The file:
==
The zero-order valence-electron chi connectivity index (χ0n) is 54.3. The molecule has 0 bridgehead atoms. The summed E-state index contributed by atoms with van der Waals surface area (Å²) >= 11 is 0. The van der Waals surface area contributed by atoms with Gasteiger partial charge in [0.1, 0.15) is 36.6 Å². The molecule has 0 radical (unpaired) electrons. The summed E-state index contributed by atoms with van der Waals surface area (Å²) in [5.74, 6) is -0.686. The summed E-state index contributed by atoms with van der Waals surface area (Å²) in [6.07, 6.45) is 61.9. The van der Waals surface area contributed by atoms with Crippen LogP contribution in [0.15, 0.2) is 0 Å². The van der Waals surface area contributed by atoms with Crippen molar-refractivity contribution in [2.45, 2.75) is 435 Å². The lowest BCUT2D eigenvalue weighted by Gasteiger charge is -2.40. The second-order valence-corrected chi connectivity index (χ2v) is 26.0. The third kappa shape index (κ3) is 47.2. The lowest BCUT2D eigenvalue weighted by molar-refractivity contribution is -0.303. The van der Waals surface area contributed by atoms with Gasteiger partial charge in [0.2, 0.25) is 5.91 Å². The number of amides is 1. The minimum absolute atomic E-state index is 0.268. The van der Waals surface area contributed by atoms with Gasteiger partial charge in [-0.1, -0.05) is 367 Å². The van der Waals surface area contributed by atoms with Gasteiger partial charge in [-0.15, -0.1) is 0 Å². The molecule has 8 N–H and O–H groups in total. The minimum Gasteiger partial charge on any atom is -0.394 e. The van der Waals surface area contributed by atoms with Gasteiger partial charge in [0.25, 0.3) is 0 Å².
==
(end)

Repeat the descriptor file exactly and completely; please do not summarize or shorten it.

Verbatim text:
The zero-order valence-electron chi connectivity index (χ0n) is 54.3. The molecule has 0 bridgehead atoms. The summed E-state index contributed by atoms with van der Waals surface area (Å²) >= 11 is 0. The van der Waals surface area contributed by atoms with Gasteiger partial charge in [0.1, 0.15) is 36.6 Å². The molecule has 0 radical (unpaired) electrons. The summed E-state index contributed by atoms with van der Waals surface area (Å²) in [5.74, 6) is -0.686. The summed E-state index contributed by atoms with van der Waals surface area (Å²) in [6.07, 6.45) is 61.9. The van der Waals surface area contributed by atoms with Crippen LogP contribution in [0.15, 0.2) is 0 Å². The van der Waals surface area contributed by atoms with Crippen molar-refractivity contribution in [2.45, 2.75) is 435 Å². The lowest BCUT2D eigenvalue weighted by Gasteiger charge is -2.40. The second-order valence-corrected chi connectivity index (χ2v) is 26.0. The third kappa shape index (κ3) is 47.2. The lowest BCUT2D eigenvalue weighted by molar-refractivity contribution is -0.303. The van der Waals surface area contributed by atoms with Gasteiger partial charge in [0.2, 0.25) is 5.91 Å². The number of amides is 1. The minimum absolute atomic E-state index is 0.268. The van der Waals surface area contributed by atoms with Gasteiger partial charge in [-0.1, -0.05) is 367 Å². The van der Waals surface area contributed by atoms with Gasteiger partial charge in [-0.15, -0.1) is 0 Å². The molecule has 8 N–H and O–H groups in total. The minimum Gasteiger partial charge on any atom is -0.394 e. The van der Waals surface area contributed by atoms with Gasteiger partial charge in [0.25, 0.3) is 0 Å².